The C-terminal extension of exendin-4 provides additional metabolic stability when added to GLP-1, while there is minimal effect of truncating exendin-4 in anaesthetized pigs
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The most striking sequence difference between glucagon-like peptide-1 (GLP-1)(2) and the longer-acting GLP-1 receptor agonist, exendin-4 (Ex-4),(3) is the nine-amino acid COOH-terminal extension of Ex-4. We investigated the contribution of this extension to the survival time of Ex-4. We assessed the overall metabolism of GLP-1, Ex-4, a COOH-terminally extended GLP-1 peptide (GLP-1+Ex(31-39); GLP-Ex),(4) and a COOH-terminally truncated exendin peptide (Ex(1-30)) in anaesthetized, catheterized pigs, with focus on the extraction across the kidneys and a peripheral tissue (a hindleg, representing muscle, adipose- and connective tissue). Peptide analysis was carried out with assays against the mid-region of the peptides, whereby the role of dipeptidyl peptidase-4 (DPP-4)(5) mediated NH(2)-terminal degradation could be disregarded. The half-life of GLP-1 was significantly increased when the COOH-terminal extension of Ex-4 was added (GLP-1 4.8±3.3min; GLP-Ex 19.5±3.3min). In contrast, there was no effect of truncating Ex-4 (Ex-4 32.4±4.1min; Ex(1-30) 28.4±1.7min). Ex-4 and Ex(1-30) were cleared solely by the kidneys at rates corresponding to the glomerular filtration rate (GFR),(6) while GLP-1 and GLP-Ex were cleared by both the kidneys and peripheral tissues. Both extraction rates were, however, significantly reduced with GLP-Ex compared to GLP-1. The renal clearance rate of GLP-1 greatly exceeded GFR, while GLP-Ex was cleared at a rate resembling GFR. In conclusion, the COOH-terminal extension of Ex-4 contributes minimally to the increased survival time of Ex-4, while addition of this sequence to GLP-1 significantly reduces its clearance.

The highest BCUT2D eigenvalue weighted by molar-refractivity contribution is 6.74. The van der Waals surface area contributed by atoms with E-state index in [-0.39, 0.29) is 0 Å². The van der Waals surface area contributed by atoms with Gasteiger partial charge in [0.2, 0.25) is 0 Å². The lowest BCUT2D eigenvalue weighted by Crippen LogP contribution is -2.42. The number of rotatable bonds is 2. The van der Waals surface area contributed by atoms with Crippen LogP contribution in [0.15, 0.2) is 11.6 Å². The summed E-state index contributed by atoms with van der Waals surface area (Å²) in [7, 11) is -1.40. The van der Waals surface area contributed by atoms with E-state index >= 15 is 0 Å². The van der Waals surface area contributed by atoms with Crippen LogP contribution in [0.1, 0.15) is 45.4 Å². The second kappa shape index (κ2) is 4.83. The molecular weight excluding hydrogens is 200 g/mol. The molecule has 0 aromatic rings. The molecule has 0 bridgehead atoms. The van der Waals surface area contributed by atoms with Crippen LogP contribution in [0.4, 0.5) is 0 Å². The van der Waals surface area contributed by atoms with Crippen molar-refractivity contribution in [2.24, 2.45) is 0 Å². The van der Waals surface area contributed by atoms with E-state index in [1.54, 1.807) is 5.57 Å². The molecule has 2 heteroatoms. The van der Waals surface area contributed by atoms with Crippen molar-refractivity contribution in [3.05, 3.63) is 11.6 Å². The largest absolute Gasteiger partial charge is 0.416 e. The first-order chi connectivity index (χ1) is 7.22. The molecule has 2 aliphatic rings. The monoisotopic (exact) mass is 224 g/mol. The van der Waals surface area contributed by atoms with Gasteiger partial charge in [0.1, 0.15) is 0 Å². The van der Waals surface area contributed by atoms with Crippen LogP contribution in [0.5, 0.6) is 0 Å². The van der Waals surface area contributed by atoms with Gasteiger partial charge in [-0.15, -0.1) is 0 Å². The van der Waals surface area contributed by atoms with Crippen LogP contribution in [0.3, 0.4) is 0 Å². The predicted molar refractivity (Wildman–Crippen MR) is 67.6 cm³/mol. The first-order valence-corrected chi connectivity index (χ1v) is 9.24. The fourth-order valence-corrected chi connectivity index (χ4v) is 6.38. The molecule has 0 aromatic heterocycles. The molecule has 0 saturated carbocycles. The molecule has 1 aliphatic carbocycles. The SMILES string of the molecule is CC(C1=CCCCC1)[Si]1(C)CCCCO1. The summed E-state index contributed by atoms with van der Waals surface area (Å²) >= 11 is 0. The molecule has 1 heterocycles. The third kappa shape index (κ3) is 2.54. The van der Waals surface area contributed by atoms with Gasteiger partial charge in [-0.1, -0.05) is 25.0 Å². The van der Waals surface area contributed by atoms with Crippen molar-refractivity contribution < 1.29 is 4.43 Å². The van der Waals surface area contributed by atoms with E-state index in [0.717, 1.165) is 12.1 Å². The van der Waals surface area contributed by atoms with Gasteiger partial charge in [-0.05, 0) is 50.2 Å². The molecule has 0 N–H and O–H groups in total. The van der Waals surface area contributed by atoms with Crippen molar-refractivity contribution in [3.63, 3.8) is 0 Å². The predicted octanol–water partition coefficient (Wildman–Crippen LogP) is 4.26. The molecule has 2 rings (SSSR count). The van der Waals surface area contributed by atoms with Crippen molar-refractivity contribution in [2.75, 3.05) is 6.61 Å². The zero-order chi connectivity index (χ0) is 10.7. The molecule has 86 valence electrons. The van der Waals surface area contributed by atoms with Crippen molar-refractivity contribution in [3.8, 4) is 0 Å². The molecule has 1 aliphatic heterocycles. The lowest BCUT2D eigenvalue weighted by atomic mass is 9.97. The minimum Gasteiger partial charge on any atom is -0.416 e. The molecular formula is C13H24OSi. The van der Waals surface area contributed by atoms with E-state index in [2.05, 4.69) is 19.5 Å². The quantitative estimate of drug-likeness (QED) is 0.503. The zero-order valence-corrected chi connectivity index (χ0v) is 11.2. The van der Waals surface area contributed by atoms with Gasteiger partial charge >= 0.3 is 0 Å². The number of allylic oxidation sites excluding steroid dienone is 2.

|Number of pages||5|
|Publication status||Published - 10 Feb 2013|